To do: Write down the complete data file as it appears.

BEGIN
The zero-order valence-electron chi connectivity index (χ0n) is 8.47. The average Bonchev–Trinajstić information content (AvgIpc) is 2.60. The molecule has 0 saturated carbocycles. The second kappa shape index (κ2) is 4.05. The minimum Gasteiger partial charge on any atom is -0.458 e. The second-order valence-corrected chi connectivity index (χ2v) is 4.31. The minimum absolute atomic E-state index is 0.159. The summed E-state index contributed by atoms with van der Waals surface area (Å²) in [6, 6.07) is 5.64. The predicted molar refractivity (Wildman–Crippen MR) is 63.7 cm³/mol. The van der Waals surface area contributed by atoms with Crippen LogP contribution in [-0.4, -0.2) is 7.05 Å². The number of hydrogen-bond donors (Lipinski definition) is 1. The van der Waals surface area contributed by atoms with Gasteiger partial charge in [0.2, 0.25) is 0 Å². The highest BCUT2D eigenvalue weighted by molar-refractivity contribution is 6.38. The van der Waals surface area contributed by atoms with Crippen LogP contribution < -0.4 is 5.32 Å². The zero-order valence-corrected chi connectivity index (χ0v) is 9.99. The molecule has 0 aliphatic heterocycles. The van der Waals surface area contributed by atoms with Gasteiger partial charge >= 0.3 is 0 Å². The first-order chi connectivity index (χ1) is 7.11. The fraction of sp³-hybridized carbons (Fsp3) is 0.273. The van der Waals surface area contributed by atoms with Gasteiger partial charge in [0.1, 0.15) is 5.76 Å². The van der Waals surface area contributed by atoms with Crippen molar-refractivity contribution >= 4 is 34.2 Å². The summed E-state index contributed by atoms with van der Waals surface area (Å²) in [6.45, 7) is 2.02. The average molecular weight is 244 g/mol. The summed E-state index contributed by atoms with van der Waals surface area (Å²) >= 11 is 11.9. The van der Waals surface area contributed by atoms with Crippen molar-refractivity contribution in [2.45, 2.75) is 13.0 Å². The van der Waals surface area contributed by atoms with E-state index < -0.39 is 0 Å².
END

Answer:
The zero-order valence-electron chi connectivity index (χ0n) is 8.47. The average Bonchev–Trinajstić information content (AvgIpc) is 2.60. The molecule has 0 saturated carbocycles. The second kappa shape index (κ2) is 4.05. The minimum Gasteiger partial charge on any atom is -0.458 e. The second-order valence-corrected chi connectivity index (χ2v) is 4.31. The minimum absolute atomic E-state index is 0.159. The summed E-state index contributed by atoms with van der Waals surface area (Å²) in [6, 6.07) is 5.64. The predicted molar refractivity (Wildman–Crippen MR) is 63.7 cm³/mol. The van der Waals surface area contributed by atoms with Crippen LogP contribution in [-0.4, -0.2) is 7.05 Å². The number of hydrogen-bond donors (Lipinski definition) is 1. The van der Waals surface area contributed by atoms with Gasteiger partial charge in [0.2, 0.25) is 0 Å². The highest BCUT2D eigenvalue weighted by molar-refractivity contribution is 6.38. The van der Waals surface area contributed by atoms with Crippen LogP contribution < -0.4 is 5.32 Å². The zero-order valence-corrected chi connectivity index (χ0v) is 9.99. The molecule has 0 aliphatic heterocycles. The van der Waals surface area contributed by atoms with Gasteiger partial charge >= 0.3 is 0 Å². The first-order chi connectivity index (χ1) is 7.11. The fraction of sp³-hybridized carbons (Fsp3) is 0.273. The van der Waals surface area contributed by atoms with Gasteiger partial charge in [0.1, 0.15) is 5.76 Å². The van der Waals surface area contributed by atoms with Crippen molar-refractivity contribution >= 4 is 34.2 Å². The summed E-state index contributed by atoms with van der Waals surface area (Å²) in [6.45, 7) is 2.02. The average molecular weight is 244 g/mol. The summed E-state index contributed by atoms with van der Waals surface area (Å²) >= 11 is 11.9. The van der Waals surface area contributed by atoms with Crippen molar-refractivity contribution in [2.45, 2.75) is 13.0 Å². The van der Waals surface area contributed by atoms with E-state index < -0.39 is 0 Å².